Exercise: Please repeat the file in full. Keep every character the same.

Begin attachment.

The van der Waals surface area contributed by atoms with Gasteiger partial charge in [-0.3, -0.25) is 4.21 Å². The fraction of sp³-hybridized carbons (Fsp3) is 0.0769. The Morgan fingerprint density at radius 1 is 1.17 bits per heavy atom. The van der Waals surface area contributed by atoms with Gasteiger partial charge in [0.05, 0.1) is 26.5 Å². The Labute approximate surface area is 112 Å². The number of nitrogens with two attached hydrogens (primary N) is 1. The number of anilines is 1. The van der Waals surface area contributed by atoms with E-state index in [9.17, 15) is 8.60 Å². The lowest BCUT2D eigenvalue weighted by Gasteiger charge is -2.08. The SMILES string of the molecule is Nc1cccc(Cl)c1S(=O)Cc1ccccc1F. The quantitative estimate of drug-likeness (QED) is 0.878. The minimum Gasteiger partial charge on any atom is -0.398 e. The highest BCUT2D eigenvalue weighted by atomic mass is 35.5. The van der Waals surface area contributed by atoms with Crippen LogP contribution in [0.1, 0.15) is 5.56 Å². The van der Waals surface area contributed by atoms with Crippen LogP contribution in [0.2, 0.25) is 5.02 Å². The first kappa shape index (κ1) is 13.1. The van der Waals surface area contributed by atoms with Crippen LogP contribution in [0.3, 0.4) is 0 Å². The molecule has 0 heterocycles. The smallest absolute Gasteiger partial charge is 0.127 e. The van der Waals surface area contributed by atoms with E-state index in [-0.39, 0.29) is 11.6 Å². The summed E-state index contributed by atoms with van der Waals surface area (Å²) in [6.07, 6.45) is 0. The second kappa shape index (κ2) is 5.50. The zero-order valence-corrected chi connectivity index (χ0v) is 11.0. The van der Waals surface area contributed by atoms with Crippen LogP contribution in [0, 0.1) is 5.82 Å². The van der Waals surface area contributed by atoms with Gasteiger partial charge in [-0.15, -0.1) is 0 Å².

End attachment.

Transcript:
The van der Waals surface area contributed by atoms with Gasteiger partial charge in [-0.3, -0.25) is 4.21 Å². The fraction of sp³-hybridized carbons (Fsp3) is 0.0769. The Morgan fingerprint density at radius 1 is 1.17 bits per heavy atom. The van der Waals surface area contributed by atoms with Gasteiger partial charge in [0.05, 0.1) is 26.5 Å². The Labute approximate surface area is 112 Å². The number of nitrogens with two attached hydrogens (primary N) is 1. The number of anilines is 1. The van der Waals surface area contributed by atoms with E-state index in [9.17, 15) is 8.60 Å². The lowest BCUT2D eigenvalue weighted by Gasteiger charge is -2.08. The SMILES string of the molecule is Nc1cccc(Cl)c1S(=O)Cc1ccccc1F. The quantitative estimate of drug-likeness (QED) is 0.878. The minimum Gasteiger partial charge on any atom is -0.398 e. The highest BCUT2D eigenvalue weighted by atomic mass is 35.5. The van der Waals surface area contributed by atoms with Crippen LogP contribution in [0.1, 0.15) is 5.56 Å². The van der Waals surface area contributed by atoms with Crippen LogP contribution in [0.2, 0.25) is 5.02 Å². The first kappa shape index (κ1) is 13.1. The van der Waals surface area contributed by atoms with Crippen LogP contribution in [0.3, 0.4) is 0 Å². The molecule has 0 heterocycles. The smallest absolute Gasteiger partial charge is 0.127 e. The van der Waals surface area contributed by atoms with E-state index in [-0.39, 0.29) is 11.6 Å². The summed E-state index contributed by atoms with van der Waals surface area (Å²) in [6.07, 6.45) is 0. The second kappa shape index (κ2) is 5.50. The zero-order valence-corrected chi connectivity index (χ0v) is 11.0. The van der Waals surface area contributed by atoms with Crippen LogP contribution in [0, 0.1) is 5.82 Å². The van der Waals surface area contributed by atoms with Gasteiger partial charge in [-0.15, -0.1) is 0 Å².